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A Michigan Republican Party leader who faced grassroots pushback after saying the 2020 presidential election wasn’t stolen and blaming ex-President Donald Trump for the loss has resigned his position with the state party. 

Jason Roe confirmed he stepped down as executive director of the state GOP, but declined to provide a specific reason for the decision. 

“I resigned my position as executive director and the reasons will remain between me and Chairman Weiser,” Roe said in a statement to the Free Press, referring to Michigan GOP Party Chairman Ron Weiser. 

“We’ve built an amazing team and I know they will be very successful in 2022. I look forward to helping however I can.” 

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Roe’s departure comes at a time when Michigan Republican lawmakers and party officials have faced growing pressure from pro-Trump activists to take additional steps to investigate the results of the Nov. 3 presidential election.  

A Michigan Republican Party spokesman did not immediately respond to a request for comment. 

The news was first reported by The Atlantic

Roe joined the Michigan GOP in February, but it was comments he made last year that landed him in hot water with some of the party base.  

In November, Roe told Politico “the election wasn’t stolen” and that “there is no one to blame but Trump” for the party’s defeat in the presidential election. That eventually enraged some in the party. 

In late May, Michigan GOP precinct delegates delivered a resolution calling on the party’s leadership to fire Roe because of what he told Politico. 

Debra Ell, a Republican organizer in Michigan, helped lead the push for the resolution against Roe. “He said there was no fraud — again, that’s something that doesn’t line up with what we think really happened — and then he said it’s all Donald Trump’s fault,” she told the Washington Post.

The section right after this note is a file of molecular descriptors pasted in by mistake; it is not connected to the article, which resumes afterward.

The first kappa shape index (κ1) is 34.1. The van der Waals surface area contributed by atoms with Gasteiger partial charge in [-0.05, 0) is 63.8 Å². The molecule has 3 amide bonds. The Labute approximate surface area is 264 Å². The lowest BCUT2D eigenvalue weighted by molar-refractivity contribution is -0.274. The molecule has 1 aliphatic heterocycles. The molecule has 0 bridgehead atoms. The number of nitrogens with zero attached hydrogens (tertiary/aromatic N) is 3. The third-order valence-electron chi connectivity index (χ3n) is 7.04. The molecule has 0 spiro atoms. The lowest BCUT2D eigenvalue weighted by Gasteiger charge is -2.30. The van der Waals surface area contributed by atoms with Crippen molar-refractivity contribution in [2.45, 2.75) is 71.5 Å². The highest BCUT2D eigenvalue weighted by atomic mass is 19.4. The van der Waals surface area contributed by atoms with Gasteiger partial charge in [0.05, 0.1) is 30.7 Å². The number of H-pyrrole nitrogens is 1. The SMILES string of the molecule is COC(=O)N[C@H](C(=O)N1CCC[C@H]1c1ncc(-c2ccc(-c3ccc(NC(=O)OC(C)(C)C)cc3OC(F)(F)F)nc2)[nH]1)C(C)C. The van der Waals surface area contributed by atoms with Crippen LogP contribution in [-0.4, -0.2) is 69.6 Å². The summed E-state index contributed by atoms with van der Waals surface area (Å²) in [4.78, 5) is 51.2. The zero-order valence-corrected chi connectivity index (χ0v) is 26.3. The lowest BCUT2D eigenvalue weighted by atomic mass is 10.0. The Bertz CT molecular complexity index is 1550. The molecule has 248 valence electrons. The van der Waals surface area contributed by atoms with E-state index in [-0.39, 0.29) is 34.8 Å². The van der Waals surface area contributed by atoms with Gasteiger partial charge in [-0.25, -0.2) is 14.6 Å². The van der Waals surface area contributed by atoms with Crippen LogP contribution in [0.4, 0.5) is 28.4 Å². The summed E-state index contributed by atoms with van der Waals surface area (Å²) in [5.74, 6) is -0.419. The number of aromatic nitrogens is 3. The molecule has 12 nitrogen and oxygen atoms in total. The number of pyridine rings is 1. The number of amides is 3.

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Weiser defended Roe at the time.

“While there are a few activists who want to shrink our party and are focused on fighting with other Republicans, my team is focused on growing our party and fighting our true opponents, the Democrats,” he said. “I’d encourage everyone to channel their frustration toward winning in 2022, not attacking each other.”

During a meeting of the North Oakland County Republican Party in March, Weiser was similarly criticized for not doing enough to speak out against elected Republicans like U.S. Reps. Peter Meijer of Grand Rapids and Fred Upton of St. Joseph, who voted to impeach Trump. Roe followed Weiser’s remarks, saying “We’re all on the same side, but it didn’t sound like it there.”

“I’m not going to spend my time fighting a battle we already lost,” Roe said at the time.

“I’m going to make sure it doesn’t happen again in 2022. … I’m not dismissing it but I just watched you rudely attack him (Weiser) for trying to help our party move forward.”

Contact Dave Boucher at dboucher@freepress.com or 313-938-4591. Follow him on Twitter @Dave_Boucher1.